CALL TO OBEDIENCE #332
Reimar A.C. Schultze
Would the lot fall on you?
"The Meaning of Christian, Then and Now"
by Pastor Reimar A. C. Schultze
In this article I shall attempt to define the word Christian. As you know, there are things indefinable and things definable. For example, you cannot define God. You cannot define anything that has no end to it. Since we cannot find or gather up the ends of God, He remains indefinable. If a million books were written about Him by the most brilliant scholars, we still could not define our God. The Bible says, “Great is the Lord and greatly to be praised; and his greatness is unsearchable” (Psa. 145:3). And “O the depth of the riches both of the wisdom and knowledge of God! How unsearchable are his judgments, and his ways past finding out!” (Rom. 11:33).
As God is without measure, so is His love. In Ephesians, Paul comforts the saints in times of tribulation, when doubts can easily settle in, by saying, “That ye…. may be able to comprehend with all saints what is the breadth, and length, and depth, and height; And to know the love of Christ, which passeth knowledge“(Eph. 3:18, 19). God is beyond knowledge, and His love is beyond knowledge.
Many Israelites thought they knew what divine love was. But when Jesus died on the cross for them they learned it was much bigger than they ever thought. Then, when they just got settled into that new concept of Calvary Love, they learned about Pentecostal Love, “the love of God shed abroad in our hearts by the Holy Spirit” (Rom. 5:5). And this ever-exploding experience of God’s love goes on and on in the heart of every saint into eternity.
Well, so much for things indefinable. There are also things definable. Were it not so, we would all perish in confusion. We must have some tracks in our lives that are firmly laid down. We need some of “this is the way of the Lord, walk ye in it” (Isa. 30:21). We need some labels that adequately and faithfully describe a product.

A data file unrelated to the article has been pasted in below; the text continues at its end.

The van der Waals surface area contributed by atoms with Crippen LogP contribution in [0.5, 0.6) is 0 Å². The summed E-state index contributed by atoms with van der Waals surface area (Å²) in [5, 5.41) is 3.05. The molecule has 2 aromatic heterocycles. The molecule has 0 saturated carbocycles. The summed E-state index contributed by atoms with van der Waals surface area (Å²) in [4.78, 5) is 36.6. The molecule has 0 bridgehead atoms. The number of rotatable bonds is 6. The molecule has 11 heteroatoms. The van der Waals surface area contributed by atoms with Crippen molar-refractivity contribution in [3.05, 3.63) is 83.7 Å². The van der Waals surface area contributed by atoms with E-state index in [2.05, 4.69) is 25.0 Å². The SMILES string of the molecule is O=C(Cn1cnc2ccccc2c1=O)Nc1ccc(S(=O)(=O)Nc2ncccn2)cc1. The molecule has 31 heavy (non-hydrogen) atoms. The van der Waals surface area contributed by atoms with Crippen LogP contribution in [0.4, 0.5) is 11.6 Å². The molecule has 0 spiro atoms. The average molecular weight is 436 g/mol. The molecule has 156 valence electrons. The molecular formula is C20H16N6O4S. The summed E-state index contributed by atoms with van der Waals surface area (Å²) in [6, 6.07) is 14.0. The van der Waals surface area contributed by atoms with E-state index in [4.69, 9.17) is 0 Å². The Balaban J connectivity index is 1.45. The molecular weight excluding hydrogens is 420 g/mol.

So, what does the word Christian mean to you? Here are some answers you might find in the world. Multiplied millions believe a Christian is one who is baptized. Some believe it is infant baptism that makes one a Christian; others insist it must be an adult baptism or an adult immersion accompanied by a profession of faith
Others believe it is the Golden Rule. A preacher friend of mine sat next to an astrologer in an aircraft. The astrologer spoke for millions of people when he said, “I suppose all of Christianity can be boiled down to this, the Golden Rule - “whatsoever ye would that men should do to you, do ye even so to them.” (Mat. 7:12). My friend wisely responded, “If that were so, then astrology could be reduced to ‘Twinkle, twinkle little star, How I wonder what you are.”
There are millions who believe that church membership makes you a Christian. It has to be their church membership of course. Other millions believe that a Christian is one who believes in Christ. (Since the devil also believes in Christ, that would make him a Christian too, wouldn’t it? Except that the devil would be a trembling Christian - see James 2:19). Still others believe that a Christian is one who is morally upright, who keeps the Ten Commandments.